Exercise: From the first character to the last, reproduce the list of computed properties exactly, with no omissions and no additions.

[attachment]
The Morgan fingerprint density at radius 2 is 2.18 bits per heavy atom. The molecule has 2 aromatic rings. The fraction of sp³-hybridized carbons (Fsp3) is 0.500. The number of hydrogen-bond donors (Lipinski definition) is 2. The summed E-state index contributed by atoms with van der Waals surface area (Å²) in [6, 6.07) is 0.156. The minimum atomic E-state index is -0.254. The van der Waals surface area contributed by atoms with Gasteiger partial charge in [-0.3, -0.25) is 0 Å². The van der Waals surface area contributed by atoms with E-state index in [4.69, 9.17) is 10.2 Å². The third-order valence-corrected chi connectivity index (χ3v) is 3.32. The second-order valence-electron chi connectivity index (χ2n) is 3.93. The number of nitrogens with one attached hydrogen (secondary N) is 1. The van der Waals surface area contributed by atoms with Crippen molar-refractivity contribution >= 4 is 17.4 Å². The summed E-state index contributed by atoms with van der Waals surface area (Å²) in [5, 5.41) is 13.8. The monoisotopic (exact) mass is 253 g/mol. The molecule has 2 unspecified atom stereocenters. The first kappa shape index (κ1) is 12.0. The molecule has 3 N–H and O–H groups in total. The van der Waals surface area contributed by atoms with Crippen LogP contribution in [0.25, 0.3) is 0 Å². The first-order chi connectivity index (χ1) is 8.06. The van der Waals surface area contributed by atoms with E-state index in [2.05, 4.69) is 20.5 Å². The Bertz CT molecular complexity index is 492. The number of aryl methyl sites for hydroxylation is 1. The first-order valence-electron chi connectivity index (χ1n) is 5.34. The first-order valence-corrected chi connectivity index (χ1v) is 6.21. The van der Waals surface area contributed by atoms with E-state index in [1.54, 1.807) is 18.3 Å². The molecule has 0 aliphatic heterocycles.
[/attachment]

The Morgan fingerprint density at radius 2 is 2.18 bits per heavy atom. The molecule has 2 aromatic rings. The fraction of sp³-hybridized carbons (Fsp3) is 0.500. The number of hydrogen-bond donors (Lipinski definition) is 2. The summed E-state index contributed by atoms with van der Waals surface area (Å²) in [6, 6.07) is 0.156. The minimum atomic E-state index is -0.254. The van der Waals surface area contributed by atoms with Gasteiger partial charge in [-0.3, -0.25) is 0 Å². The van der Waals surface area contributed by atoms with E-state index in [4.69, 9.17) is 10.2 Å². The third-order valence-corrected chi connectivity index (χ3v) is 3.32. The second-order valence-electron chi connectivity index (χ2n) is 3.93. The number of nitrogens with one attached hydrogen (secondary N) is 1. The van der Waals surface area contributed by atoms with Crippen molar-refractivity contribution >= 4 is 17.4 Å². The summed E-state index contributed by atoms with van der Waals surface area (Å²) in [5, 5.41) is 13.8. The monoisotopic (exact) mass is 253 g/mol. The molecule has 2 unspecified atom stereocenters. The first kappa shape index (κ1) is 12.0. The molecule has 3 N–H and O–H groups in total. The van der Waals surface area contributed by atoms with Crippen LogP contribution in [0.25, 0.3) is 0 Å². The first-order chi connectivity index (χ1) is 8.06. The van der Waals surface area contributed by atoms with E-state index in [2.05, 4.69) is 20.5 Å². The Bertz CT molecular complexity index is 492. The number of aryl methyl sites for hydroxylation is 1. The first-order valence-electron chi connectivity index (χ1n) is 5.34. The first-order valence-corrected chi connectivity index (χ1v) is 6.21. The van der Waals surface area contributed by atoms with E-state index in [1.54, 1.807) is 18.3 Å². The molecule has 0 aliphatic heterocycles.